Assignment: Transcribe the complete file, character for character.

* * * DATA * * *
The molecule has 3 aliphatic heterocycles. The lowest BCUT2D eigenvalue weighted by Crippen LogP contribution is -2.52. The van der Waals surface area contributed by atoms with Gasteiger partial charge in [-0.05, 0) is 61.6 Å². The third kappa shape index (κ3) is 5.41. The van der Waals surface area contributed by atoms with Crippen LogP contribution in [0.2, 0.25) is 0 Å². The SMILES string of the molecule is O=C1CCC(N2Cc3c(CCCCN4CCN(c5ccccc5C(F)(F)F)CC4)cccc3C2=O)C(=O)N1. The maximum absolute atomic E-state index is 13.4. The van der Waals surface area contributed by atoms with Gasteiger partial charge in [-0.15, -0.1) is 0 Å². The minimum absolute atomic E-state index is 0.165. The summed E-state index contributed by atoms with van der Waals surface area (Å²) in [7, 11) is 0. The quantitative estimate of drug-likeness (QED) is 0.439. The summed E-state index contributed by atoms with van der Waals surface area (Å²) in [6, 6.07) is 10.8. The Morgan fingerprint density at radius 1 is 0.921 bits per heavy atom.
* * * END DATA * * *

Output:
The molecule has 3 aliphatic heterocycles. The lowest BCUT2D eigenvalue weighted by Crippen LogP contribution is -2.52. The van der Waals surface area contributed by atoms with Gasteiger partial charge in [-0.05, 0) is 61.6 Å². The third kappa shape index (κ3) is 5.41. The van der Waals surface area contributed by atoms with Crippen LogP contribution in [0.2, 0.25) is 0 Å². The SMILES string of the molecule is O=C1CCC(N2Cc3c(CCCCN4CCN(c5ccccc5C(F)(F)F)CC4)cccc3C2=O)C(=O)N1. The maximum absolute atomic E-state index is 13.4. The van der Waals surface area contributed by atoms with Gasteiger partial charge in [-0.15, -0.1) is 0 Å². The minimum absolute atomic E-state index is 0.165. The summed E-state index contributed by atoms with van der Waals surface area (Å²) in [7, 11) is 0. The quantitative estimate of drug-likeness (QED) is 0.439. The summed E-state index contributed by atoms with van der Waals surface area (Å²) in [6, 6.07) is 10.8. The Morgan fingerprint density at radius 1 is 0.921 bits per heavy atom.